A view from the outside: Get up and fight for your rights
A photo of the hairstyle of the girl who was reportedly refused access to Kensington Primary.
With Karyl Walker
Whenever there is a questionable police killing or a prolonged water shortage, Jamaicans will protest.
The placards will come out and vociferous chants of ‘We want justice!’ or ‘We want water!’ will ring loud and clear, especially when the lens of media cameras are pointed in the direction of the protesters.
But rarely do Jamaicans get up and stand up for their rights on other matters, and that is why special commendation must be afforded to the parents of that innocent child who was so wronged by the administration of the Kensington Primary School in Portmore, St Catherine. It is still unfathomable that, in 2018, a child is being denied the right to an education due to the fact that she wears locks. To add insult to injury reports have emerged that the school had demanded that her head be shaved before she could attend school.
Instead of wilting under pressure and taking the easier option of finding another educational institution for their daughter to attend, the parents stood up for their rights and that of the child and fought the system tooth and nail. Kudos to you for showing true guts to take on an administration that thought they were a law unto themselves.
While their fight has by no means reach the end of the final round, the parents definitely have the school authorities on the ropes with a court ruling which dismissed the frivolous edict by the pompous and high-handed school administration by ruling that the child has a right to attend THAT school. The case will again by heard in January next year, by that time the first term of school should have already ended
As a parent I would have mixed feelings about sending my child to a school that has at first reflex shown a tendency to discriminate against my child. It must have been a hard decision for those parents to know that their child stands every chance to be marginalised by those educators at Kensington Primary who may agree with the view that her well-kept locks will somehow facilitate the spread of lice among the school population and as such she deserves to be cast out and denied what is a basic human right.
That child stands every chance of being given scant attention during class, being reduced to minimal participation in interactive lessons and being hauled over the coals due to the steadfastness of her parents. No court order can stop a teacher from not paying attention to a child due to ill feelings or the bitter taste of losing.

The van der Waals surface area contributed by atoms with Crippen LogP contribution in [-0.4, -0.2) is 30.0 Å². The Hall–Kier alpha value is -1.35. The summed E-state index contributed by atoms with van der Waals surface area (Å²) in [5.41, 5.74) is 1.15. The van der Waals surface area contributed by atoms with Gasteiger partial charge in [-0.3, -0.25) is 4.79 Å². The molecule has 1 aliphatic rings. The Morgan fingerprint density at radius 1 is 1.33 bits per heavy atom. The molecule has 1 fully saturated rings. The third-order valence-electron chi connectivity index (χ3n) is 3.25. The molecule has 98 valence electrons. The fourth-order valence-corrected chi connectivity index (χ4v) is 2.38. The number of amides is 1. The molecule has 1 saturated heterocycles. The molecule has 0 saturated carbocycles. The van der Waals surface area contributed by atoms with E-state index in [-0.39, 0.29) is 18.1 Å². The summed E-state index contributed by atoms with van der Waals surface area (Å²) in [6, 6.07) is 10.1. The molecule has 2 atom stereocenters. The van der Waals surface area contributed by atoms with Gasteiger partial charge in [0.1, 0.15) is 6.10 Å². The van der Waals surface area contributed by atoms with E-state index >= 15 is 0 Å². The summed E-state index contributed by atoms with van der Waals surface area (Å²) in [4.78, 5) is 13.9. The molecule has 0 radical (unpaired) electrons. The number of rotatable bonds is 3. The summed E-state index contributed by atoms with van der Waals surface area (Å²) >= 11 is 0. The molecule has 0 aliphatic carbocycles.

But the parents are teaching her a valuable lesson. Injustice must not be tolerated no matter who is meting it out.
Maybe that school principal thought because she may have had her way with other parents who meekly accepted her edicts, that the parents of the child would have wilted to her demands and either trim their child’s locks are found another school. That has not been the case though and fume as she might she is bound by law to accept the child.
The court ruling has shown that Kensington Primary School cannot change the legislation of the land and will not be allowed to be run as the personal fiefdom of any individual and their warped views.
I would advise those parents to take an active role in the child’s day to day school life and ensure that she is treated fairly and not subject to any further acts of discrimination by an administration that has already demonstrated that its thinking is archaic and whose breath reeks of a colonial hangover.
If more Jamaicans were as proactive as the parents of the innocent, Nubian princess, then the country would be a better place. They deserve the Meritorious Award for Bravery at the next National Heroes Day Ceremony.
For too long we have sat idly by and munched on popcorn as we watched the movie of corruption and crime play out in front of our eyes. No voice cries out in the wilderness and the message is sent that anything goes in Jamaica, especially when you are in a position of power or opulence.
Jamaica has come a far way in 56 years of independence but we still have a far way to travel to rid ourselves of the false notions that our natural selves are not good enough.
Get up and fight for your rights my brothers – so said the Abyssinians in song.
That is my view from the outside
Karyl Walker is a multi-award-winning journalist who has worked for Loop Jamaica, the Jamaica Observer, the RJR Communications Group and Nationwide Radio among other media entities. He now resides in South Florida.